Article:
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Race the Sands: A Novel Paperback – April 21, 2020
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“National Velvet with monsters and a big helping of palace intrigue, Race the Sands is monstrous (literally), heartwarming, and empowering in equal measure. An incredibly fun and inspiring read.” (Katherine Arden, New York Times bestselling author of The Bear and The Nightingale)
“Sarah Beth Durst is one of the most prolific authors I know, yet each of her beautiful stories is infused with exciting action and fully rounded characters whose struggles are both relatable and fantastical. Race the Sands is a fast-paced adventure that will have you falling in love with its heroines and the monsters they ride.” (Peter V. Brett, New York Times bestselling author of The Demon Cycle?)
"RACE THE SANDS is not only a blistering rush through a brilliantly credible and original fantasy landscape, it's the story of resolve, family, and personal destiny we all need. Highly recommended." (Julie E. Czerneda, author of THE GOSSAMER MAGE)
"Race The Sands is a rousing standalone fantasy adventure....If you're in the mood for monsters or racing or a primarily female cast surviving against all odds, Race The Sands delivers on all counts, in one delightful package that doesn't require a series commitment!" (Fantasy Book Critic)
"Durst’s latest delivers the same sweeping prose and lush worldbuilding as her “Renthia” series, with strong female protagonists and lively supporting characters. This compelling fantasy will please fans and engage new readers."
About the Author
Sarah Beth Durst is the award-winning author of sixteen fantasy books for adults, teens, and kids, including The Queens of Renthia series, Drink Slay Love, and The Stone Girl’s Story. She won an ALA Alex Award and a Mythopoeic Fantasy Award, and has been a finalist for SFWA's Andre Norton Award three times. She is a graduate of Princeton University, where she spent four years studying English, writing about dragons, and wondering what the campus gargoyles would say if they could talk. Sarah lives in Stony Brook, New York, with her husband, her children, and her ill-mannered cat. For more information, visit her at sarahbethdurst.com.
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It says something about Race the Sands that the overpowering motivation for one of the main characters, Tamra, literally everything she does even unto endangering her own soul is for her daughter, Shalla, who she calls my star.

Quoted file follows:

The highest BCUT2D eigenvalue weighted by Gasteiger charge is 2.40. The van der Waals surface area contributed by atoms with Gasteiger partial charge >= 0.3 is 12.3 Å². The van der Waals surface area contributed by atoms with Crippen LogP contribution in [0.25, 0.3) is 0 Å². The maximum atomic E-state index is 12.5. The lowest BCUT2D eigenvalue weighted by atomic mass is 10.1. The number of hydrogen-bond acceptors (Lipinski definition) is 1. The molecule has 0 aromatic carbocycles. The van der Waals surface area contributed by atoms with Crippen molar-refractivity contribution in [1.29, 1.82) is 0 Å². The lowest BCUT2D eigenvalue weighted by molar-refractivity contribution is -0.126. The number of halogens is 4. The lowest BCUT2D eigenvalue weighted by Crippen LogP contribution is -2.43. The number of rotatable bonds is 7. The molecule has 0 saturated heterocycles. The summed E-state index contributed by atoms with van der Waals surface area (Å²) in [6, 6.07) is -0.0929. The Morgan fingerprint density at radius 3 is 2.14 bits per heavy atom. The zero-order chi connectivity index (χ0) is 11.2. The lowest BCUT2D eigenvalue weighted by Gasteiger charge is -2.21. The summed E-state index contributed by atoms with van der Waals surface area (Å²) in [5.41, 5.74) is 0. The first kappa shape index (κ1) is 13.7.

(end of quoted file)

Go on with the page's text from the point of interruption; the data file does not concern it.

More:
The other main character is Raina, who is like a second daughter to Tamra, but also is the tool Tamra must use to secure her family's future. Raina is the only one who can ride the black lion kehok-- or reincarnated tormented soul doomed to spend its life in this desert kingdom in the body of a horrific chimera. The people of Tamra & Raina's land race the kehoks and sometimes are killed by them.
But the black lion is special in many ways that will influence the political fate of their kingdom. But meanwhile, Raina and Tamra have to concentrate on training (which in many ways is about a transcendental like meditation focusing on here and now and your own will) to ride in the race-- so we get alot of fun training scenes, scenes of Raina dealing with the rejection of her parents, political machinations, and the overbearing, fussy noblesse oblige of Tamra's patron, the indomitable Lady Evara and her towering assortment of ridiculous hats. (and I LOVE the fact that one of the hats gets to be an anchor in a rioting storm later on and bascially help save hte day).
Yes, there's a Prince who is kind and misses his brother, and an auger, or reader of souls, who is basically good in the way of a naive hobbitt, but the stars of this book are all female as is often the case in Durst books. I love that while there is some death and gore, the horror of it is felt and not ignored but not dawdled in, and that the racing fun and saving of the kingdom is done mostly by women and girls . Safe enough book for even younger YA readers.
The world is a unique and unusual setting and the story takes some great turns.
This book combines a coming of age story, a redemption arc, the excitement of races and sports competition story and the twists of political intrigue into a really wild and satisfying ride.
There is politics, drama, racing, love, betrayal, and discussions of goodness. I liked this book a WHOLE LOT. It's standalone (at least for now), and very worth reading.